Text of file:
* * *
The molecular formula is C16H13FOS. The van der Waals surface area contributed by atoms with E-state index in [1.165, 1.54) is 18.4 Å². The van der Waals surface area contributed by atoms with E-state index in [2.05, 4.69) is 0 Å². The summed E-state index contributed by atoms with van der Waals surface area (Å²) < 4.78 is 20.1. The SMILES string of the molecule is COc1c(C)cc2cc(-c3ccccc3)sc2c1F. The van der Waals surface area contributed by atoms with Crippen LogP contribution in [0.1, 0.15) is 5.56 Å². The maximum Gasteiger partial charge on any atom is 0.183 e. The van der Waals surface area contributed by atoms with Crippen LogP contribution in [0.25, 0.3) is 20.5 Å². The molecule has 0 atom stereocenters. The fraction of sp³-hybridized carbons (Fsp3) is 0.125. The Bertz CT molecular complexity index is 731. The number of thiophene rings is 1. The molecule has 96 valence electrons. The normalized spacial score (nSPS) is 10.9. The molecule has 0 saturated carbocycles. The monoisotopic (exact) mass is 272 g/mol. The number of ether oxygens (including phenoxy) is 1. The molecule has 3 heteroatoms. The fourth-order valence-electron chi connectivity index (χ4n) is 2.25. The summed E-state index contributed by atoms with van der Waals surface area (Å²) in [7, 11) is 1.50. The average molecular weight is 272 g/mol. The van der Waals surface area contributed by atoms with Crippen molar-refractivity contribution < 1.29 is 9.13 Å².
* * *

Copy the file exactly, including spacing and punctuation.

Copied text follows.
The molecular formula is C16H13FOS. The van der Waals surface area contributed by atoms with E-state index in [1.165, 1.54) is 18.4 Å². The van der Waals surface area contributed by atoms with E-state index in [2.05, 4.69) is 0 Å². The summed E-state index contributed by atoms with van der Waals surface area (Å²) < 4.78 is 20.1. The SMILES string of the molecule is COc1c(C)cc2cc(-c3ccccc3)sc2c1F. The van der Waals surface area contributed by atoms with Crippen LogP contribution in [0.1, 0.15) is 5.56 Å². The maximum Gasteiger partial charge on any atom is 0.183 e. The van der Waals surface area contributed by atoms with Crippen LogP contribution in [0.25, 0.3) is 20.5 Å². The molecule has 0 atom stereocenters. The fraction of sp³-hybridized carbons (Fsp3) is 0.125. The Bertz CT molecular complexity index is 731. The number of thiophene rings is 1. The molecule has 96 valence electrons. The normalized spacial score (nSPS) is 10.9. The molecule has 0 saturated carbocycles. The monoisotopic (exact) mass is 272 g/mol. The number of ether oxygens (including phenoxy) is 1. The molecule has 3 heteroatoms. The fourth-order valence-electron chi connectivity index (χ4n) is 2.25. The summed E-state index contributed by atoms with van der Waals surface area (Å²) in [7, 11) is 1.50. The average molecular weight is 272 g/mol. The van der Waals surface area contributed by atoms with Crippen molar-refractivity contribution < 1.29 is 9.13 Å².